A government official may, in return for a small payment, offer to enable or speed up a process that is his or her duty to perform such as issuing permits, licenses, or other official documents, processing governmental papers, such as visas and work orders, providing police protection, mail pick-up and delivery, providing utility services and handling cargo. Such payments are often called facilitation payments. Service providers acting on behalf of Glencore should not make facilitation payments.
Further guidance can be obtained from the Glencore Global Anti-Corruption Policy.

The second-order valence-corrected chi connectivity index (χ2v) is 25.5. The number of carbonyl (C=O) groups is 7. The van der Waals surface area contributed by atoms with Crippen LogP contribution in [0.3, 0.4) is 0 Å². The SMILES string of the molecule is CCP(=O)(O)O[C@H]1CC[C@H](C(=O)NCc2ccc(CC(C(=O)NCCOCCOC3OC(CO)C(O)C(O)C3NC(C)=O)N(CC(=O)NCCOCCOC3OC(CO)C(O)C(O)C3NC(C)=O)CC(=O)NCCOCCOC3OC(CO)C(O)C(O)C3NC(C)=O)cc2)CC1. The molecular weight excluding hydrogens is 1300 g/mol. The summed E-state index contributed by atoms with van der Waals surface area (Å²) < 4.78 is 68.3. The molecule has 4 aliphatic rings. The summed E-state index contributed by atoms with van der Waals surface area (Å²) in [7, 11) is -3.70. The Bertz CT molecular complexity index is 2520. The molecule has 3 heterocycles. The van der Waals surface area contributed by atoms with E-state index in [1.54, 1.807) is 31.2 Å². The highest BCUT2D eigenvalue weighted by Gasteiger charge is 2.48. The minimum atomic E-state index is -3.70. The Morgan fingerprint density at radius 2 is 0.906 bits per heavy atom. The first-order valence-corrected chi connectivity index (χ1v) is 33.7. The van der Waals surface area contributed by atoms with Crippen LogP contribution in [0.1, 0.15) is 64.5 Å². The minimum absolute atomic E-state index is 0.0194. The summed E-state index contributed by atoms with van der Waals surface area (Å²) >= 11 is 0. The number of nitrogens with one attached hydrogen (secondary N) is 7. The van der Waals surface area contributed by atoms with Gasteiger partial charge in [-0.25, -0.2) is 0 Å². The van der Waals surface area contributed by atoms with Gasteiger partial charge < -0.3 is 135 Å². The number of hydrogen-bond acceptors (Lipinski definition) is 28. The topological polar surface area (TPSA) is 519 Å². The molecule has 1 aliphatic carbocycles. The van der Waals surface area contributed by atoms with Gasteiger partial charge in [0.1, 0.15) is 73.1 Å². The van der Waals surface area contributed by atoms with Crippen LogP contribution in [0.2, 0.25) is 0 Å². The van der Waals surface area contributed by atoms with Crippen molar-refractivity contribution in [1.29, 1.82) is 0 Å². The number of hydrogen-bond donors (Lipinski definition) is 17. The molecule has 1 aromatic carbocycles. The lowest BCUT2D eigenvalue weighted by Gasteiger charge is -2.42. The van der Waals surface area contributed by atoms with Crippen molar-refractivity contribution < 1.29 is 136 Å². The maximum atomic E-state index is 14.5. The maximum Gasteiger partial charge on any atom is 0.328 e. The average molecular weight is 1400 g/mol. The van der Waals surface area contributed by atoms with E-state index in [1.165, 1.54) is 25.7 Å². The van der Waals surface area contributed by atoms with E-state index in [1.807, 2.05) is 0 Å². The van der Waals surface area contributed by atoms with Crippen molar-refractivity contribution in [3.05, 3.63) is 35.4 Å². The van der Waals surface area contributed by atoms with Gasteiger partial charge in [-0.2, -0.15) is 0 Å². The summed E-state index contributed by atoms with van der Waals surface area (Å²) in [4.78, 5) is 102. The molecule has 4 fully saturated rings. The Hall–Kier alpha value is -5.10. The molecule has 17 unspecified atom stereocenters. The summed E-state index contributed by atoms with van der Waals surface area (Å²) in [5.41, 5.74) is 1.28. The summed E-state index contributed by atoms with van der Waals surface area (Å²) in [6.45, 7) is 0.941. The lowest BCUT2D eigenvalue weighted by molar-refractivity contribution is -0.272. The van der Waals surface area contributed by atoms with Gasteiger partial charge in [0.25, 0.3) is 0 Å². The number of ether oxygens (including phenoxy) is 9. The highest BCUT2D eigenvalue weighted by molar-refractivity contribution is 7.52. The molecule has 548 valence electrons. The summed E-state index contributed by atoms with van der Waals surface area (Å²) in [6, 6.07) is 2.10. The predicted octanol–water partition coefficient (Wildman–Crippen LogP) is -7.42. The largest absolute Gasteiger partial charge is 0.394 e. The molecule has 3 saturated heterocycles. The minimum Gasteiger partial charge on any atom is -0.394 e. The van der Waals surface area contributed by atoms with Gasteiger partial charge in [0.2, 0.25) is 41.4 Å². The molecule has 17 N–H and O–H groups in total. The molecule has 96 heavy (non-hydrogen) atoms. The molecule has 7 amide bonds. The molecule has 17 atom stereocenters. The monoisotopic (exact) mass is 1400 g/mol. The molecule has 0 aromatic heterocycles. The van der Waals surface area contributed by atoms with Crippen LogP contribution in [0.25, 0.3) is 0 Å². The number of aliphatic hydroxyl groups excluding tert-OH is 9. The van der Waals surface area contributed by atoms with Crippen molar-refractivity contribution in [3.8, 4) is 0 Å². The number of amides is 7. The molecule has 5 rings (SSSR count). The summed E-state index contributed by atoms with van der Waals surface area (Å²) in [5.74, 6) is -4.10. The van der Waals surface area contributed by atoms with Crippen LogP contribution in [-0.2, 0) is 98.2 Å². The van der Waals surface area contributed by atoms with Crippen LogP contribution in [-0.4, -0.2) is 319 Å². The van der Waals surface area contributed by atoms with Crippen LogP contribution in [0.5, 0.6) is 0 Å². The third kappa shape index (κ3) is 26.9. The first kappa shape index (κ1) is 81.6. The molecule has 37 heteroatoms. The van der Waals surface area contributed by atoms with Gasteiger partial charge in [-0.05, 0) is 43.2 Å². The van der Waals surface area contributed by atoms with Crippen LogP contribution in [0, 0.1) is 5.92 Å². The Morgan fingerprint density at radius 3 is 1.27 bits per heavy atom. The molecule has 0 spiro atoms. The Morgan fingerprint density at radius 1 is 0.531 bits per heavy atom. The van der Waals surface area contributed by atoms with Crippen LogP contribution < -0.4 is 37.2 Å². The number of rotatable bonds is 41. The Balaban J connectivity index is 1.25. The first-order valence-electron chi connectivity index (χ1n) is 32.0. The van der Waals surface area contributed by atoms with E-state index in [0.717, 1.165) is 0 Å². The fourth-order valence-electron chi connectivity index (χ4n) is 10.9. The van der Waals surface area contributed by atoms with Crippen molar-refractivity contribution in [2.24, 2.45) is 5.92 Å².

If one of our people encounters a situation that appears to breach our policy framework that individual must raise this promptly with his or her immediate supervisor or manager. Alternatively, the individual may raise the concern with another appropriate manager, compliance officer or coordinator, or a member of the BEC. If a concern remains unresolved through local channels, it can be referred to the Group’s Raising Concerns programme. In countries with low levels of internet access we have telephone numbers, made known to our people via notice boards. Those who call or use the online form may choose to raise their concerns anonymously. Nobody working for Glencore suffers demotion, penalty or any other disciplinary action for raising a concern in good faith. In 2017, the Raising Concerns programme received 183 (2016: 153) reports from employees, contractors or third parties regarding situations in which Group policies appeared to be breached.